The thing is to differentiate between two key types of tasks in our work: let's designate them as Type A tasks and Type C tasks. Type A tasks are those where striving for excellence is mission critical. These are areas where you genuinely want to outperform, not merely because of the inherent satisfaction but primarily because the institution's success hinges on these tasks. Examples of Type A tasks include real program improvement, student recruitment, and initiatives aimed at enhancing student success. These tasks directly impact the quality of education offered, the reputation of the institution, and its overall success.
Conversely, Type C tasks represent those functions where the objective is to meet the requirements without investing an enormous amount of time and effort. Essentially, you're looking to get a C grade. Think of it as compliance or box-ticking tasks such as accreditation, program review, required training, and various other regulatory compliance tasks.
Herein lies a potential pitfall: attempting to get an A in every task. On the surface, it might seem like a commendable ambition to excel in all we undertake. However, in the context of higher education administration, it can be a dangerous distraction. By devoting resources, time, and energy to strive for an A on a Type C task, you are invariably sidelining a real Type A problem that warrants that dedication.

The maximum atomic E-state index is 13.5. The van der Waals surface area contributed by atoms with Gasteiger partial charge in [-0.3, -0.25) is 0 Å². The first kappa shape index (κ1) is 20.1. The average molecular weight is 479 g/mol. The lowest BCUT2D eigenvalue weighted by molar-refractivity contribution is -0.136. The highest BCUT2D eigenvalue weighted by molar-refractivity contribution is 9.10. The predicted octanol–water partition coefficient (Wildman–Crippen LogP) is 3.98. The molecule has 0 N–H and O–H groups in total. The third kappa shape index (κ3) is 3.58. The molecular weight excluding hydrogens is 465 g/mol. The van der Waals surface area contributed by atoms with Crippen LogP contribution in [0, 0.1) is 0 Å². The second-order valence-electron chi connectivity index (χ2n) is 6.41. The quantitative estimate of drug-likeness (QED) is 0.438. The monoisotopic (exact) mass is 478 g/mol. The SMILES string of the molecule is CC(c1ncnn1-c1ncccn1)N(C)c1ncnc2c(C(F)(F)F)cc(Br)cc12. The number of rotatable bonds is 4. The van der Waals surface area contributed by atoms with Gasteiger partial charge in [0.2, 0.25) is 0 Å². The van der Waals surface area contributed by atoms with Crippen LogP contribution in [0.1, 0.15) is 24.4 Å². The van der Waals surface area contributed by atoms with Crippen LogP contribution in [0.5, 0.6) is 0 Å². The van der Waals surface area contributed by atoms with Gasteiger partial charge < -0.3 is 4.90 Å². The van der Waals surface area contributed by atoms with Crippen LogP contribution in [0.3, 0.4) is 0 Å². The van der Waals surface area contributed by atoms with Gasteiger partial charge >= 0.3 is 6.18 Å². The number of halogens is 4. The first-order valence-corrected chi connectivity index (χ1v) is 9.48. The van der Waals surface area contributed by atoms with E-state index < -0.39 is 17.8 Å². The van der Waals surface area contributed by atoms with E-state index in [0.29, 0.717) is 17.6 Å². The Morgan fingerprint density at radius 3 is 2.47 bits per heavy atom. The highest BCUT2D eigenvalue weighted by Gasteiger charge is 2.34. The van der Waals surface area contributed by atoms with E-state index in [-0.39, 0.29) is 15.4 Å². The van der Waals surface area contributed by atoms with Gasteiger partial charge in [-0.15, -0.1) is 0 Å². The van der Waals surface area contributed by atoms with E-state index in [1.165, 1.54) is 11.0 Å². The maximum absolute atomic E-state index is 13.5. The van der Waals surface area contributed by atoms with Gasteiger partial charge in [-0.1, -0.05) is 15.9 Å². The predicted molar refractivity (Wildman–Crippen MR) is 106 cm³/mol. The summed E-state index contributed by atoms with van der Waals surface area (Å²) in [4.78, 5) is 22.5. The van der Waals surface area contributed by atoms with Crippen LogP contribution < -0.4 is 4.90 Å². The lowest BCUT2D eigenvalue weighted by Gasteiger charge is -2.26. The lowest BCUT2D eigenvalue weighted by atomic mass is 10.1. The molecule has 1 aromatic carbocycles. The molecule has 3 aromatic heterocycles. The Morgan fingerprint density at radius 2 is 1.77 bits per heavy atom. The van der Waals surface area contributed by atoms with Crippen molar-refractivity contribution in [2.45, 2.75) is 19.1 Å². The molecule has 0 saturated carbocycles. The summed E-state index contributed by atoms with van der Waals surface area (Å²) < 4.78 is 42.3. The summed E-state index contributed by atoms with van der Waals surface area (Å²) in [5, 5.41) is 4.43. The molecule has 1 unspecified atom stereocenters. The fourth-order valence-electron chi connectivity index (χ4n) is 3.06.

This brings us to a widespread syndrome I call "compliance disease." This is when compliance becomes the main focus and overshadows real growth and development. It's characterized by an individual or institution deriving a sense of achievement and satisfaction from excelling in tasks that should have been merely "satisfactory."
Afflicted by the compliance disease, people often forget that these tasks were actually intended to be on the C list. Excelling in tasks that need not have been prioritized at all is not an achievement; it's a misallocation of resources.
This isn't to belittle the importance of meeting compliance requirements; it's essential to any institution's survival. Feeling relief when an accrediting body gives your institution a clean bill of health is OK. However, considering it a significant accomplishment and a source of pride distorts the balance of priorities.
The core challenge in higher education, like many fields, lies in discerning the truly important tasks from the merely urgent or mandated ones. The most important tasks often go unsaid, unlisted, and undefined. They're the tasks we instinctively know are necessary but might hesitate to undertake due to their complexity or because they don't come with a neat set of guidelines.
In essence, the key is to know when to aim for an A and when to be satisfied with a C. A strategic allocation of efforts will ensure that the critical tasks, the real Type A, receive the attention, resources, and excellence they deserve, driving meaningful growth and progress in the landscape of higher education.